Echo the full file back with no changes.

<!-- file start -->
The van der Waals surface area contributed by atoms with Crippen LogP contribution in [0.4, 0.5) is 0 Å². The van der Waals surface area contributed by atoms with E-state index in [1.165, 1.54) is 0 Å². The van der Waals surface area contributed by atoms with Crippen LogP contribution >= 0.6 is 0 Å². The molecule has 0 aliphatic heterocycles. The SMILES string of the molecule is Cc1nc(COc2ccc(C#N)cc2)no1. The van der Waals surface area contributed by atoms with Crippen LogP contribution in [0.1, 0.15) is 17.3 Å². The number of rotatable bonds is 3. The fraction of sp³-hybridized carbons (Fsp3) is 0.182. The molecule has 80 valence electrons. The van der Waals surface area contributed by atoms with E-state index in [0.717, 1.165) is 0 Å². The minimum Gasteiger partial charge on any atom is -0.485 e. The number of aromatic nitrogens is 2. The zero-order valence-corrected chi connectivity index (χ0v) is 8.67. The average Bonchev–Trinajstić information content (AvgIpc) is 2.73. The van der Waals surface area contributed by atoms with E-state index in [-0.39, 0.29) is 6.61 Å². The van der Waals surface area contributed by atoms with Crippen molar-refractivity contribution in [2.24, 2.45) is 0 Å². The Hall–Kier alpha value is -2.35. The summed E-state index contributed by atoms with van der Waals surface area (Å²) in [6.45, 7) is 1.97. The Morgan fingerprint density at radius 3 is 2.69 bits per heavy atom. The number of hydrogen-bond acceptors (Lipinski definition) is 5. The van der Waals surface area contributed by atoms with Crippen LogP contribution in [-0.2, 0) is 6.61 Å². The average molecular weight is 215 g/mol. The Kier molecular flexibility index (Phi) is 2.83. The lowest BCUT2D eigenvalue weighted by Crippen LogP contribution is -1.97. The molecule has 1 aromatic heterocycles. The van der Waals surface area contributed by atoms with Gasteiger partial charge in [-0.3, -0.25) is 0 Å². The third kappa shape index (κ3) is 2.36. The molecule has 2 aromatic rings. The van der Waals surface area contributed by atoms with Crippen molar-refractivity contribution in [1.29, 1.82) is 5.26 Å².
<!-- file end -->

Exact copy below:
The van der Waals surface area contributed by atoms with Crippen LogP contribution in [0.4, 0.5) is 0 Å². The van der Waals surface area contributed by atoms with E-state index in [1.165, 1.54) is 0 Å². The van der Waals surface area contributed by atoms with Crippen LogP contribution >= 0.6 is 0 Å². The molecule has 0 aliphatic heterocycles. The SMILES string of the molecule is Cc1nc(COc2ccc(C#N)cc2)no1. The van der Waals surface area contributed by atoms with Crippen LogP contribution in [0.1, 0.15) is 17.3 Å². The number of rotatable bonds is 3. The fraction of sp³-hybridized carbons (Fsp3) is 0.182. The molecule has 80 valence electrons. The van der Waals surface area contributed by atoms with E-state index in [0.717, 1.165) is 0 Å². The minimum Gasteiger partial charge on any atom is -0.485 e. The number of aromatic nitrogens is 2. The zero-order valence-corrected chi connectivity index (χ0v) is 8.67. The average Bonchev–Trinajstić information content (AvgIpc) is 2.73. The van der Waals surface area contributed by atoms with E-state index in [-0.39, 0.29) is 6.61 Å². The van der Waals surface area contributed by atoms with Crippen molar-refractivity contribution in [2.24, 2.45) is 0 Å². The Hall–Kier alpha value is -2.35. The summed E-state index contributed by atoms with van der Waals surface area (Å²) in [6.45, 7) is 1.97. The Morgan fingerprint density at radius 3 is 2.69 bits per heavy atom. The number of hydrogen-bond acceptors (Lipinski definition) is 5. The van der Waals surface area contributed by atoms with Crippen LogP contribution in [-0.2, 0) is 6.61 Å². The average molecular weight is 215 g/mol. The Kier molecular flexibility index (Phi) is 2.83. The lowest BCUT2D eigenvalue weighted by Crippen LogP contribution is -1.97. The molecule has 1 aromatic heterocycles. The van der Waals surface area contributed by atoms with Gasteiger partial charge in [-0.3, -0.25) is 0 Å². The third kappa shape index (κ3) is 2.36. The molecule has 2 aromatic rings. The van der Waals surface area contributed by atoms with Crippen molar-refractivity contribution in [1.29, 1.82) is 5.26 Å².